Try to imagine this scenario. You walk into your home and see that it has been plundered by burglars. You even know who the burglars are; after all, they have ransacked your home and stolen your property many times before. Since you know who the burglars are and how they operate, you decide that it’s finally time to say something. So, you confront the burglars, and you apologize. Maybe if you had more valuable stuff or a better security system, they wouldn’t have to steal from you so often.
Sound farfetched? It should sound incredible because it is. However, the fact that this little story strains the limits of credulity doesn’t make it any less true. It’s an old story, actually – older than the Constitution itself. And it is enacted every day in this country, all too often with lethal consequences. The truth is we’re living it and witnessing it right now. The everyday reality is that black and brown people are expected to be humble and even apologetic about being victimized by racial injustice.
The world has now watched video coverage of the daylight slaughter of two unarmed black men in the United States. It’s a fair guess that neither man expected anything other than a routine day. We have learned that a daily jog was routine for Ahmaud Abery, a twenty-five year old black man. It’s a fair guess that when he started his run, he never expected to be hunted down like wild game by three armed, truck-driving white men playing out a safari fantasy. The hunters, Gregory and Travis McMichael along with their friend Roddie Bryan, Jr., didn’t skulk under the cover of night because they didn’t consider their actions illegal. Killing game is what you do on a hunt. All routine. Similarly, when George Floyd was taken from his car, he seemed to know the protocol for surviving an arrest: just follow the routine and do what the officers tell you to do. His killer Derek Chauvin also had a routine. Completely untouched by the crowd of witnesses begging him to stop, he calmly held his position, strategically pressing his knee into Mr. Floyd’s neck until his body was still and lifeless. As one commentator put it, we listened to Mr. Floyd narrate his own death, from calling out that he couldn’t breathe to calling for his deceased mother. Much of the nation sat in shock, horrified by this cold-blooded killing. For a few hours, the public narrative proceeded along predictable lines: protest marches fueled by sadness and outrage, denouncements of police brutality, and righteous indignation that the pledge to “liberty and justice for all” continues to accommodate such chilling carnage.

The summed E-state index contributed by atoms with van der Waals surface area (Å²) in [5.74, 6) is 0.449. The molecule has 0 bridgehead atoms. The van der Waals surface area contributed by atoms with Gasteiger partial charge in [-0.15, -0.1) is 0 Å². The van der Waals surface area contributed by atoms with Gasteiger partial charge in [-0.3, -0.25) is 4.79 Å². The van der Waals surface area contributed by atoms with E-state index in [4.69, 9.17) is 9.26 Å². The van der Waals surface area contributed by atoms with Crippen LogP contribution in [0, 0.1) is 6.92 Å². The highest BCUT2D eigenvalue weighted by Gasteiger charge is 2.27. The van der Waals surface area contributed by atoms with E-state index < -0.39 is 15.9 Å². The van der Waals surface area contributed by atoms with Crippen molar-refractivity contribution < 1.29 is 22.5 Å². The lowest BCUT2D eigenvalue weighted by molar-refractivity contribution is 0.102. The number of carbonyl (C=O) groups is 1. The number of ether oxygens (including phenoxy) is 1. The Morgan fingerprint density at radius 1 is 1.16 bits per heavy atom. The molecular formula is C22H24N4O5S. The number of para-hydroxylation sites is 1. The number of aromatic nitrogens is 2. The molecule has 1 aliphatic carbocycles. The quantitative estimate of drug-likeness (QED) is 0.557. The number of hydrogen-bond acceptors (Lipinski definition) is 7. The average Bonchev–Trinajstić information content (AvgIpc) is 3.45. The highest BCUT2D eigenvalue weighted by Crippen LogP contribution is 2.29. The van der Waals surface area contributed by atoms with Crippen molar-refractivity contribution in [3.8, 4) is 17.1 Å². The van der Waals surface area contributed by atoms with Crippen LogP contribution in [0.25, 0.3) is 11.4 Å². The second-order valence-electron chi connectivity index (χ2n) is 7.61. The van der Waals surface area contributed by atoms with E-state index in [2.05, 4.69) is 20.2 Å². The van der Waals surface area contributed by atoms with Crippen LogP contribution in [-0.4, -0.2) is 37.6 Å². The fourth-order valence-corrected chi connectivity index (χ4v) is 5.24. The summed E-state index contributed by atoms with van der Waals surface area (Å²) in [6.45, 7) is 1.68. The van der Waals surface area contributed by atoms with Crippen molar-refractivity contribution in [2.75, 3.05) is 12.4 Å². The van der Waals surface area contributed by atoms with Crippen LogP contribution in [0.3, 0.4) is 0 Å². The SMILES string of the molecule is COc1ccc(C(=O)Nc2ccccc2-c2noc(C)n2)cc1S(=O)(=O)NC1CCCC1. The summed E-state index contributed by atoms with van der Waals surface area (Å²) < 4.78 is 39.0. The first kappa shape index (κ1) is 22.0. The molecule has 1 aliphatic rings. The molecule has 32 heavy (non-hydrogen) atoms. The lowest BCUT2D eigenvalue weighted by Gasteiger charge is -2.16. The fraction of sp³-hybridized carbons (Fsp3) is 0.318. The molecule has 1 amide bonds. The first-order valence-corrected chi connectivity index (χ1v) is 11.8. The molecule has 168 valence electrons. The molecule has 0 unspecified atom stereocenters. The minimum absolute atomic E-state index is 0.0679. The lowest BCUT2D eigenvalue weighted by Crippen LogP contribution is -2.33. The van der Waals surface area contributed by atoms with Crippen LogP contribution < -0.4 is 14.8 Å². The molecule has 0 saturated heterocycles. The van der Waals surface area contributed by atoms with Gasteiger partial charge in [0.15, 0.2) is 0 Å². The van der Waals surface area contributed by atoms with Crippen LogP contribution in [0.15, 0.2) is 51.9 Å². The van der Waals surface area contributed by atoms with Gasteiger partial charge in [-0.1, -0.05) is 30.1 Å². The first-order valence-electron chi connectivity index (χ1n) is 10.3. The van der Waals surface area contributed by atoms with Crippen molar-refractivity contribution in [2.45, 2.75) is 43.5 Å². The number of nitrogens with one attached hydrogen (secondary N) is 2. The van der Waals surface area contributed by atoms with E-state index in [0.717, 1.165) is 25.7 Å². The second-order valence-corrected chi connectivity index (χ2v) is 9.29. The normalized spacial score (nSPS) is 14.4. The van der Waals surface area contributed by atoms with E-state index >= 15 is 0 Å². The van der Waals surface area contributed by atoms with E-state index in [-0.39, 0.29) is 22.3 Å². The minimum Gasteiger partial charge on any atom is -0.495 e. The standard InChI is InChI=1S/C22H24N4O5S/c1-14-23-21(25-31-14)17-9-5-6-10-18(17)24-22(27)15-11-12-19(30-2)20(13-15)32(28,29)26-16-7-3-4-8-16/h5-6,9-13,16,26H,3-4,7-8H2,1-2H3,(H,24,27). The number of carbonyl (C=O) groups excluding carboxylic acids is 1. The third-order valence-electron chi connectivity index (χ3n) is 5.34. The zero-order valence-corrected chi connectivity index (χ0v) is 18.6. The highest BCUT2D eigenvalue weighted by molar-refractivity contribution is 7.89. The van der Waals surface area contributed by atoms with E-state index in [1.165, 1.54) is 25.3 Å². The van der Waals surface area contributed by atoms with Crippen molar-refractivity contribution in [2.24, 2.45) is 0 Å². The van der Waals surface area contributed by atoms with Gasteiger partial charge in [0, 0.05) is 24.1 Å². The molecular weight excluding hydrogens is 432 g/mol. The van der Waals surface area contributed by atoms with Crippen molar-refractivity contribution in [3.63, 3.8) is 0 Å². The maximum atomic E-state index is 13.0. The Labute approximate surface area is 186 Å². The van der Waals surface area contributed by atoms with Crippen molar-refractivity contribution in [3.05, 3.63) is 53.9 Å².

But it was only a matter of hours before the narratives started to shift. The solemn media pronouncements of shock and dismay about the brutal killings gave way to stern condemnations of riotous behavior, looting, and the tragedy of property destruction. Suddenly the image of Derek Chauvin calmly pressing the life out of George Floyd was replaced by images of raging flames and smashed windows. Whether explicit or tacit, there seemed to be some agreement that anyone commenting on police-perpetrated killings had to first denounce violence perpetrated by the protestors. Some of the media pundits went so far as to say nothing was ever accomplished by violence. Were this comment not so blatantly disingenuous, it would be laughable. How else was this country born? Land acquisition through conquest and genocide, looting in the Boston Harbor (famously described as a “tea party”), human trafficking (aka chattel slavery), wealth capitalized by free labor, celebrated swindles, draft riots, the 1921 massacre and burning of “Black Wall Street” in Tulsa: the list is violent atrocities is very long, and this one doesn’t even take us to the mid-20th century.